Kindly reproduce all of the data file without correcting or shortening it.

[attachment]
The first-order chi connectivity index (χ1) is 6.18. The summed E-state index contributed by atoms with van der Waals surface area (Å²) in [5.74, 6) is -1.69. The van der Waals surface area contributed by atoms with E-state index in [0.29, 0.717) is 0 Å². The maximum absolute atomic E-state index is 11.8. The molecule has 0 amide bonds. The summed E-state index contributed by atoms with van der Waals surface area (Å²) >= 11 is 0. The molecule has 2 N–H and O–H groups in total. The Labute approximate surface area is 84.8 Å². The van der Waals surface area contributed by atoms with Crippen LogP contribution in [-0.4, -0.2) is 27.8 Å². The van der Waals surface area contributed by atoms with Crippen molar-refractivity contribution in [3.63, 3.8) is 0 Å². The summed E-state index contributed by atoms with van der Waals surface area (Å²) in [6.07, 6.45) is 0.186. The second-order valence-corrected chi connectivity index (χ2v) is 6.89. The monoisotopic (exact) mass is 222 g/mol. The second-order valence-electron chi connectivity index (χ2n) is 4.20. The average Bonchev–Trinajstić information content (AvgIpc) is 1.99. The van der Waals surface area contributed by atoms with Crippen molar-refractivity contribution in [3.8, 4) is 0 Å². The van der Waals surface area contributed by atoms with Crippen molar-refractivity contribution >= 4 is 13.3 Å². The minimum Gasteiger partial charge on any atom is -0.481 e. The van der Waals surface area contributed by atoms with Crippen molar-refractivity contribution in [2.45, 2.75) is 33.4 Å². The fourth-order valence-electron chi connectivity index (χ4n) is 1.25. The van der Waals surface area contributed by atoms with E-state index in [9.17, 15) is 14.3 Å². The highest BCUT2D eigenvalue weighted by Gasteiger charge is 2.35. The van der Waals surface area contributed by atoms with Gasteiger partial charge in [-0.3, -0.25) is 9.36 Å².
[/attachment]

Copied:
The first-order chi connectivity index (χ1) is 6.18. The summed E-state index contributed by atoms with van der Waals surface area (Å²) in [5.74, 6) is -1.69. The van der Waals surface area contributed by atoms with E-state index in [0.29, 0.717) is 0 Å². The maximum absolute atomic E-state index is 11.8. The molecule has 0 amide bonds. The summed E-state index contributed by atoms with van der Waals surface area (Å²) >= 11 is 0. The molecule has 2 N–H and O–H groups in total. The Labute approximate surface area is 84.8 Å². The van der Waals surface area contributed by atoms with Crippen LogP contribution in [-0.4, -0.2) is 27.8 Å². The van der Waals surface area contributed by atoms with Crippen molar-refractivity contribution in [3.63, 3.8) is 0 Å². The summed E-state index contributed by atoms with van der Waals surface area (Å²) in [6.07, 6.45) is 0.186. The second-order valence-corrected chi connectivity index (χ2v) is 6.89. The monoisotopic (exact) mass is 222 g/mol. The second-order valence-electron chi connectivity index (χ2n) is 4.20. The average Bonchev–Trinajstić information content (AvgIpc) is 1.99. The van der Waals surface area contributed by atoms with Crippen molar-refractivity contribution in [3.8, 4) is 0 Å². The van der Waals surface area contributed by atoms with Crippen molar-refractivity contribution >= 4 is 13.3 Å². The minimum Gasteiger partial charge on any atom is -0.481 e. The van der Waals surface area contributed by atoms with Crippen molar-refractivity contribution in [2.45, 2.75) is 33.4 Å². The fourth-order valence-electron chi connectivity index (χ4n) is 1.25. The van der Waals surface area contributed by atoms with E-state index in [9.17, 15) is 14.3 Å². The highest BCUT2D eigenvalue weighted by Gasteiger charge is 2.35. The van der Waals surface area contributed by atoms with Gasteiger partial charge in [-0.3, -0.25) is 9.36 Å².